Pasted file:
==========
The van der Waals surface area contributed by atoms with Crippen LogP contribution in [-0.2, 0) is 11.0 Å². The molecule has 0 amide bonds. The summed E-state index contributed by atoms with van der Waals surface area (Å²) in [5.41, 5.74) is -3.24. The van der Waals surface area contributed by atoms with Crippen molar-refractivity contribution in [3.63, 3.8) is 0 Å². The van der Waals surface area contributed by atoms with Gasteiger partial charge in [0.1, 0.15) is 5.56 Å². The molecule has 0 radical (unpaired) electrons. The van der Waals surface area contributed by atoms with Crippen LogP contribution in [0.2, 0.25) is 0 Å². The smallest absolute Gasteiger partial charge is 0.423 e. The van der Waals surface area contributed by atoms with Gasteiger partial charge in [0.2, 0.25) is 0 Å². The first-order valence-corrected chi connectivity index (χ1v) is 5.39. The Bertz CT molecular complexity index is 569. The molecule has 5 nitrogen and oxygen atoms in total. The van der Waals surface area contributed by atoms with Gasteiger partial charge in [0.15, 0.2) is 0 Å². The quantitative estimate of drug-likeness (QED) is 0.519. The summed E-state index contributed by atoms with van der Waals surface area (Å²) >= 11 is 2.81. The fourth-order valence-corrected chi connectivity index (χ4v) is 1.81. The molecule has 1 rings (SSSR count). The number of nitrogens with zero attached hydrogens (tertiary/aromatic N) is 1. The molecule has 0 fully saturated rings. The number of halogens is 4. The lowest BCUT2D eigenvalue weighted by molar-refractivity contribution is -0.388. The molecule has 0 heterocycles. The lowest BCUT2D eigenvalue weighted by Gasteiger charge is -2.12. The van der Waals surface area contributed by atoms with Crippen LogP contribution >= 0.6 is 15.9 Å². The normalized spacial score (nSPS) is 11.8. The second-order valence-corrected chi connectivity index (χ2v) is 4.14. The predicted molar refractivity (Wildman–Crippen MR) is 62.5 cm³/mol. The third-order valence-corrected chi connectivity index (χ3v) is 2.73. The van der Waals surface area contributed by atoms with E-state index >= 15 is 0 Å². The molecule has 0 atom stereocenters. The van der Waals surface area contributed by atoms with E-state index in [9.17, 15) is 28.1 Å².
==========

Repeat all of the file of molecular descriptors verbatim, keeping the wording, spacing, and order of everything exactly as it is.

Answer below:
The van der Waals surface area contributed by atoms with Crippen LogP contribution in [-0.2, 0) is 11.0 Å². The molecule has 0 amide bonds. The summed E-state index contributed by atoms with van der Waals surface area (Å²) in [5.41, 5.74) is -3.24. The van der Waals surface area contributed by atoms with Crippen molar-refractivity contribution in [3.63, 3.8) is 0 Å². The van der Waals surface area contributed by atoms with Gasteiger partial charge in [0.1, 0.15) is 5.56 Å². The molecule has 0 radical (unpaired) electrons. The van der Waals surface area contributed by atoms with Crippen LogP contribution in [0.2, 0.25) is 0 Å². The smallest absolute Gasteiger partial charge is 0.423 e. The van der Waals surface area contributed by atoms with Gasteiger partial charge in [0.2, 0.25) is 0 Å². The first-order valence-corrected chi connectivity index (χ1v) is 5.39. The Bertz CT molecular complexity index is 569. The molecule has 5 nitrogen and oxygen atoms in total. The van der Waals surface area contributed by atoms with Gasteiger partial charge in [0.15, 0.2) is 0 Å². The quantitative estimate of drug-likeness (QED) is 0.519. The summed E-state index contributed by atoms with van der Waals surface area (Å²) >= 11 is 2.81. The fourth-order valence-corrected chi connectivity index (χ4v) is 1.81. The molecule has 1 rings (SSSR count). The number of nitrogens with zero attached hydrogens (tertiary/aromatic N) is 1. The molecule has 0 fully saturated rings. The number of halogens is 4. The lowest BCUT2D eigenvalue weighted by molar-refractivity contribution is -0.388. The molecule has 0 heterocycles. The lowest BCUT2D eigenvalue weighted by Gasteiger charge is -2.12. The van der Waals surface area contributed by atoms with Crippen LogP contribution >= 0.6 is 15.9 Å². The normalized spacial score (nSPS) is 11.8. The second-order valence-corrected chi connectivity index (χ2v) is 4.14. The predicted molar refractivity (Wildman–Crippen MR) is 62.5 cm³/mol. The third-order valence-corrected chi connectivity index (χ3v) is 2.73. The van der Waals surface area contributed by atoms with E-state index >= 15 is 0 Å². The molecule has 0 atom stereocenters. The van der Waals surface area contributed by atoms with E-state index in [9.17, 15) is 28.1 Å².